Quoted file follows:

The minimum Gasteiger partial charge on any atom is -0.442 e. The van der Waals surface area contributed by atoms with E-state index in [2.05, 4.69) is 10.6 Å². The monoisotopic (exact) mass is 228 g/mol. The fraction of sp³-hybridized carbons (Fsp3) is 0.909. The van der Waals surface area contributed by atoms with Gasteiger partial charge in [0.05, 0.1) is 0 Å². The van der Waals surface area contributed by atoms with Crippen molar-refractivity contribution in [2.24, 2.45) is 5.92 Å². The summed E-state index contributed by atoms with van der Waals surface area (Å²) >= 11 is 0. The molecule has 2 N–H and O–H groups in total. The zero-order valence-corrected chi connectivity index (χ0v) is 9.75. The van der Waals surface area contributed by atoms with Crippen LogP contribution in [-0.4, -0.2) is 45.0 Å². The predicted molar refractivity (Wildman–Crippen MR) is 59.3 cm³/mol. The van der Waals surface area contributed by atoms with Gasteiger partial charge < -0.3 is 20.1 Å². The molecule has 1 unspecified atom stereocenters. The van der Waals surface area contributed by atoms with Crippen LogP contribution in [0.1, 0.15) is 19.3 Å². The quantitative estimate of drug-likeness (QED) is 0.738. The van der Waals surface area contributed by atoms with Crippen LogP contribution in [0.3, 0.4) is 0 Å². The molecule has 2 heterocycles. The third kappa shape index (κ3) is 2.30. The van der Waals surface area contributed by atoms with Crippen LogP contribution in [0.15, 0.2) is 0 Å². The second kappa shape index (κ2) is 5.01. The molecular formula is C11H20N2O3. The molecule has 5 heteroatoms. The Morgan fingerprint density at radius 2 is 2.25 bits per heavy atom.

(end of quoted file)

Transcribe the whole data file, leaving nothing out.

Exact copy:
The minimum Gasteiger partial charge on any atom is -0.442 e. The van der Waals surface area contributed by atoms with E-state index in [2.05, 4.69) is 10.6 Å². The monoisotopic (exact) mass is 228 g/mol. The fraction of sp³-hybridized carbons (Fsp3) is 0.909. The van der Waals surface area contributed by atoms with Gasteiger partial charge in [0.05, 0.1) is 0 Å². The van der Waals surface area contributed by atoms with Crippen molar-refractivity contribution in [2.24, 2.45) is 5.92 Å². The summed E-state index contributed by atoms with van der Waals surface area (Å²) >= 11 is 0. The molecule has 2 N–H and O–H groups in total. The zero-order valence-corrected chi connectivity index (χ0v) is 9.75. The van der Waals surface area contributed by atoms with Crippen LogP contribution in [-0.4, -0.2) is 45.0 Å². The predicted molar refractivity (Wildman–Crippen MR) is 59.3 cm³/mol. The van der Waals surface area contributed by atoms with Gasteiger partial charge < -0.3 is 20.1 Å². The molecule has 1 unspecified atom stereocenters. The van der Waals surface area contributed by atoms with Crippen LogP contribution in [0.1, 0.15) is 19.3 Å². The quantitative estimate of drug-likeness (QED) is 0.738. The van der Waals surface area contributed by atoms with Crippen LogP contribution in [0.3, 0.4) is 0 Å². The molecule has 2 heterocycles. The third kappa shape index (κ3) is 2.30. The van der Waals surface area contributed by atoms with Crippen LogP contribution in [0.15, 0.2) is 0 Å². The second kappa shape index (κ2) is 5.01. The molecular formula is C11H20N2O3. The molecule has 5 heteroatoms. The Morgan fingerprint density at radius 2 is 2.25 bits per heavy atom.